The extent of the liability can be seen in such cases as R v Associated Octel.13 Here, the employee of a specialist contractor was badly burnt while repairing the lining of a storage tank. The company employing the contractor was held criminally liable for the accident, as it was carried out on their premises, and should have been covered by their permit-to-work system. The employer was made criminally liable for the activities of competent skilled contractors carrying out activities on his behalf, even though his control over these activities was limited. Agency workers who are deemed to be self-employed will be seen as contractors and, as such, will fall under this section of the HSWA 1974.

Reasons to be realistic
It seems that criminal liability is based on the ‘realistic’ approach to the employment relationship. The issue of control is the key factor in establishing liability for health and safety breaches. In most cases, the end user is liable as the party who has effective control over events, and who is in the better position to ensure effective health and safety management. This is reflected in the fact that the end user will usually be a larger organisation, with a more sophisticated safety management system. It is clearly preferable to a situation where liability is passed on to the worker, who may be in no position to control events.

Moreover, I would argue that this should also apply in the case of the agency to some extent, because the end user exercises the real control. In effect, the liability here is related to the principle of deterrence, which underpins much of criminal law, as the party able to control events is the party who is made liable in law. This approach should take priority over any attempt to focus purely on the formal contractual position of the parties, with regard to matters involving health and safety.

I believe that this approach should also be followed in the case of civil liability, for a number of reasons. Firstly, the key reason behind civil liability for accidents at work is to ensure that the injured party receives adequate compensation. To this extent, it is essential that the liability falls on the party best able to ensure against this liability. In most cases, this will be the end user, as he will normally have both employer’s liability insurance and public liability insurance.

A ‘self-employed’ worker, engaged through an employment agency, is unlikely to be able to afford such insurance. Moreover, the courts should guard against any attempt by parties in a stronger financial position to shift the burden on to the shoulders of parties less able to cope. Naturally, this situation will not apply where the worker is an employee of the agency, as he will be covered by the insurance that the agency is required to provide by law, but this may not always be the case.

A second reason is that another key purpose of civil liability for negligence is deterrence. In this case, the end user would seem to be the best party to bear the liability, as they are the party most directly responsible for any accidents, because they are usually in control of the workplace. If the worker is skilled, then it may be argued that such a worker would be responsible, at least partly, or in whole.

However, in the case of an unskilled worker, although he should bear some liability for his accidents, I believe that the main liability should lie with the end user, as the worker has limited control over health and safety, and the end user is in the best position to provide effective supervision. In addition, the end user should be responsible for establishing and maintaining effective health and safety management in the workplace.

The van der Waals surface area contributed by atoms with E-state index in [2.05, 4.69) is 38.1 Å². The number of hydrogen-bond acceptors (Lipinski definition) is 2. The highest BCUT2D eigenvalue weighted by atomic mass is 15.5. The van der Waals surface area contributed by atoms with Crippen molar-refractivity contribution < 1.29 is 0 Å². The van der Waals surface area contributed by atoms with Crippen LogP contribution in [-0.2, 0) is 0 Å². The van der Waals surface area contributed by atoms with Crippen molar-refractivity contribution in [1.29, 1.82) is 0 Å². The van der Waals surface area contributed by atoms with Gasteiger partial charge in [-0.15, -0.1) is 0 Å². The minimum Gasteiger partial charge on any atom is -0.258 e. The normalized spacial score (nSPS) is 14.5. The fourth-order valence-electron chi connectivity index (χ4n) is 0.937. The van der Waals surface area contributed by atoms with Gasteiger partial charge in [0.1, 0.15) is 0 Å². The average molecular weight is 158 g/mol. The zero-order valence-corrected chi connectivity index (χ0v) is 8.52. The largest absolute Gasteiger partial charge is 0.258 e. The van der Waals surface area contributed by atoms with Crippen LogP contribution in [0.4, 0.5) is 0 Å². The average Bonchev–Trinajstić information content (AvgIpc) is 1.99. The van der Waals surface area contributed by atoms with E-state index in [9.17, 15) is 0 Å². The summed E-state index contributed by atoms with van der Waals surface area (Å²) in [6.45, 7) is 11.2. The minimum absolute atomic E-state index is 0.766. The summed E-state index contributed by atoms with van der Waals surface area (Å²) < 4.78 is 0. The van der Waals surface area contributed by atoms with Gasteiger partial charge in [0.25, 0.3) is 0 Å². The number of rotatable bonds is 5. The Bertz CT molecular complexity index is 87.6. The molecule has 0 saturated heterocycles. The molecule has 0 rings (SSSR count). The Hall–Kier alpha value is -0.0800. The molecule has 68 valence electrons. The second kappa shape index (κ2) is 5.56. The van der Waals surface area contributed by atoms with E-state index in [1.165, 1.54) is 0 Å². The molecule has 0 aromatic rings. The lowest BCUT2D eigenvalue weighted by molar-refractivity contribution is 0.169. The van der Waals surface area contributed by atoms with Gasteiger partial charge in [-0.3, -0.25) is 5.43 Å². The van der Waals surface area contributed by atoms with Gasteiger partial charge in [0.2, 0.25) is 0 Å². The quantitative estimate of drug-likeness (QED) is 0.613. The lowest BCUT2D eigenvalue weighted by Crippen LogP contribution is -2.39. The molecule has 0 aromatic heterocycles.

A similar argument applies where the agency is the employer, as the evidence is that, in general, employment agencies do not really ensure that health and safety is effectively covered.14 This is because they do not have the expertise to understand the different health and safety issues of the various workplaces to which they send their workers. This fact is known to the end user, who will usually be expected to provide specific induction training and long-term supervision.

While it is fair that the agency should have some liability for ensuring the training of their workers, and they should also be responsible for not sending ill-equipped workers into hazard
us situations,10 the end user is in the best position to provide for their health and safety at work, once the worker is given the necessary pre-employment training. There is a real possibility otherwise that the end user may use agency workers as a way of evading its civil liability for health and safety, by trying to push all the blame on to the agency.

Finally, I think we come back to the original motivation for placing liability on the end user. It is the end user who creates the risk inherent in their enterprise, and so it is they who should bear the liability if anything goes wrong. To be able to pass liability on to others would seem to undermine the principle of what is just and reasonable, both of which underpin the nature of liability in civil as well as criminal law.

There is a real concern that the recent interpretation of the legal status of agency workers might undermine the health and safety of these workers by limiting the liability of the end user in civil law. The recent judicial decisions involving agency workers have led to a retreat from the more ‘realistic’ approach in respect of liability for such workers and towards more focus on the formal requirements of the contract. While this may solve some of the more problematic issues about divided responsibility between agencies and end users, it threatens to undermine the whole structure of liability with respect to health and safety at work.